Humans are part of the biosphere and cannot be separated from it. Like all organisms, humans are exploiters and explorers of their surroundings. They require resources to fuel metabolism to “stay alive” and cannot help but degrade their surroundings as a consequence. But that does not give them permission to simply maximize exploitation, using as many resources as possible as quickly as possible. The constituent members of ecosystems form an interconnected metabolic economy in which the degraded energy of one species is high-grade energy for another species. Therefore, within ecosystems, exploitation itself does not restrict the biosphere’s ability to cope with change. What harms the biosphere is a policy of maximum exploitation for maximum growth. Cutting down all the forest to build the largest cities possible, as fast as possible, is short-term gain for long-term loss. Humans cannot continue to be cavalier about efforts to engineer. The notion that it is possible to “be in control” of the environment is a myth. Global climate change is a side effect of sustained attempts at engineering the biosphere. No matter how much a “maximum exploitation” approach makes it look like we are “in charge,” this is an illusion because we have paid for maximum exploitation by diminishing our capacity to explore new options when conditions change. It is in the context of the second law that principles of Sustainability can be effectively applied.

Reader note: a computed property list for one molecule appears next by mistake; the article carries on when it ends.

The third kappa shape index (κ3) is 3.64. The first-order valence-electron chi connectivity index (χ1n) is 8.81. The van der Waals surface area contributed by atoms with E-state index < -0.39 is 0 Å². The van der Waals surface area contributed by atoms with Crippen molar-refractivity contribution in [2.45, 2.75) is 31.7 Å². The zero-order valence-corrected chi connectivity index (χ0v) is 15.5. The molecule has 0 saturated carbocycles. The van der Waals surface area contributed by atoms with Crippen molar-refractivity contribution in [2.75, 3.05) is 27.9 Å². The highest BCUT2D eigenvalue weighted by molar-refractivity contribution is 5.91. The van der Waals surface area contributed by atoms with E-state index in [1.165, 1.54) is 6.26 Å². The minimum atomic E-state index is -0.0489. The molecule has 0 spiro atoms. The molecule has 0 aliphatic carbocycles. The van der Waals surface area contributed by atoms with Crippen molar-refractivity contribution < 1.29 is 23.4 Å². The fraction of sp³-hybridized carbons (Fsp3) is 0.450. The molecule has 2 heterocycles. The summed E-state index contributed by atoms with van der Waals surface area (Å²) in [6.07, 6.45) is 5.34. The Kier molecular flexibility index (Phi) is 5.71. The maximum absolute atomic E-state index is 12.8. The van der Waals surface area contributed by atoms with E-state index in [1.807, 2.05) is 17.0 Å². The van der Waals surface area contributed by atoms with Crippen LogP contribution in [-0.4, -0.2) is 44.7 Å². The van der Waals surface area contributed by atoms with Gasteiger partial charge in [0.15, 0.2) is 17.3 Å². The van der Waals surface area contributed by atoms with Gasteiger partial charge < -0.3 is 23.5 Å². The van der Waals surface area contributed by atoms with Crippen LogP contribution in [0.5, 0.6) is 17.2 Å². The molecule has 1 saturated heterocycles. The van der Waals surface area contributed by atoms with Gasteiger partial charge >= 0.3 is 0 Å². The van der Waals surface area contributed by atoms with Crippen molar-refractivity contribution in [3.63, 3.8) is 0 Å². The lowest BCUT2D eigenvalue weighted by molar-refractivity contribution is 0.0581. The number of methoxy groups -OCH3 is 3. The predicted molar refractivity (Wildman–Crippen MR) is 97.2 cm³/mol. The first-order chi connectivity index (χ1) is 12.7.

Third Law: Humanity may protect its existence as long as such protection does not conflict with the first three laws. Humans cannot destroy the biosphere in an effort to preserve themselves. Humanity must live within its means or go extinct.